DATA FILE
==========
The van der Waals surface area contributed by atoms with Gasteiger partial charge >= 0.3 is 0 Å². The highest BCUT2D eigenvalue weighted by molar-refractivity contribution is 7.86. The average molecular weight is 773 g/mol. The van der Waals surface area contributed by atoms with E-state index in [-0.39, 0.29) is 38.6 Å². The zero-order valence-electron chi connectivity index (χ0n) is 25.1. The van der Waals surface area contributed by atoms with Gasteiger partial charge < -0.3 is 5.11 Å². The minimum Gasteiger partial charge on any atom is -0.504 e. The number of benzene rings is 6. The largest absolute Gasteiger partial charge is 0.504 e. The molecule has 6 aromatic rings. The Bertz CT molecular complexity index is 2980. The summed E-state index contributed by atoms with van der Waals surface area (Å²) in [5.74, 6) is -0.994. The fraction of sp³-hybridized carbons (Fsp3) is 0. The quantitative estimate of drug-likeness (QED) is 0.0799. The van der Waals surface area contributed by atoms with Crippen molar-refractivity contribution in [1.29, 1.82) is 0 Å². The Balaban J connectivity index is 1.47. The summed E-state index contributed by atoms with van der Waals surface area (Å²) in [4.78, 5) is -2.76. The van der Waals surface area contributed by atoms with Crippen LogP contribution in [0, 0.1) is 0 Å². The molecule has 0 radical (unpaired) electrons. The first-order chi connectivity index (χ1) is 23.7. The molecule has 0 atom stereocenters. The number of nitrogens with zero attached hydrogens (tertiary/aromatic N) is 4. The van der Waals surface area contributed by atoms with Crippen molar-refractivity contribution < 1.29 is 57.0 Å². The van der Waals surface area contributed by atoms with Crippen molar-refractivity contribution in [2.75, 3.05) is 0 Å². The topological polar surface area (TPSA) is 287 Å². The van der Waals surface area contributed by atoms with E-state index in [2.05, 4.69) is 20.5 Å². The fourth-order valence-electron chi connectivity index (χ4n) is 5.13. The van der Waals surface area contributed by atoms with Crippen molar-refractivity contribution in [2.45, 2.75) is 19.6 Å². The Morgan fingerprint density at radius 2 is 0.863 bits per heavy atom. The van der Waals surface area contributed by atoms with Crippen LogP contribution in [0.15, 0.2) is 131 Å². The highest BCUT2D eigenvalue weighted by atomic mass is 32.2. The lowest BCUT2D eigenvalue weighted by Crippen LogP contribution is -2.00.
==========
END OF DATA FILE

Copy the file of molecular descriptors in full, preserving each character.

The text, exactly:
The van der Waals surface area contributed by atoms with Gasteiger partial charge >= 0.3 is 0 Å². The highest BCUT2D eigenvalue weighted by molar-refractivity contribution is 7.86. The average molecular weight is 773 g/mol. The van der Waals surface area contributed by atoms with E-state index in [-0.39, 0.29) is 38.6 Å². The zero-order valence-electron chi connectivity index (χ0n) is 25.1. The van der Waals surface area contributed by atoms with Gasteiger partial charge < -0.3 is 5.11 Å². The minimum Gasteiger partial charge on any atom is -0.504 e. The number of benzene rings is 6. The largest absolute Gasteiger partial charge is 0.504 e. The molecule has 6 aromatic rings. The Bertz CT molecular complexity index is 2980. The summed E-state index contributed by atoms with van der Waals surface area (Å²) in [5.74, 6) is -0.994. The fraction of sp³-hybridized carbons (Fsp3) is 0. The quantitative estimate of drug-likeness (QED) is 0.0799. The van der Waals surface area contributed by atoms with Crippen molar-refractivity contribution in [1.29, 1.82) is 0 Å². The Balaban J connectivity index is 1.47. The summed E-state index contributed by atoms with van der Waals surface area (Å²) in [4.78, 5) is -2.76. The van der Waals surface area contributed by atoms with Crippen LogP contribution in [0, 0.1) is 0 Å². The molecule has 0 radical (unpaired) electrons. The first-order chi connectivity index (χ1) is 23.7. The molecule has 0 atom stereocenters. The number of nitrogens with zero attached hydrogens (tertiary/aromatic N) is 4. The van der Waals surface area contributed by atoms with Crippen molar-refractivity contribution < 1.29 is 57.0 Å². The van der Waals surface area contributed by atoms with Crippen molar-refractivity contribution in [2.75, 3.05) is 0 Å². The topological polar surface area (TPSA) is 287 Å². The van der Waals surface area contributed by atoms with E-state index in [2.05, 4.69) is 20.5 Å². The fourth-order valence-electron chi connectivity index (χ4n) is 5.13. The van der Waals surface area contributed by atoms with Crippen molar-refractivity contribution in [2.45, 2.75) is 19.6 Å². The Morgan fingerprint density at radius 2 is 0.863 bits per heavy atom. The van der Waals surface area contributed by atoms with Crippen LogP contribution in [0.15, 0.2) is 131 Å². The highest BCUT2D eigenvalue weighted by atomic mass is 32.2. The lowest BCUT2D eigenvalue weighted by Crippen LogP contribution is -2.00.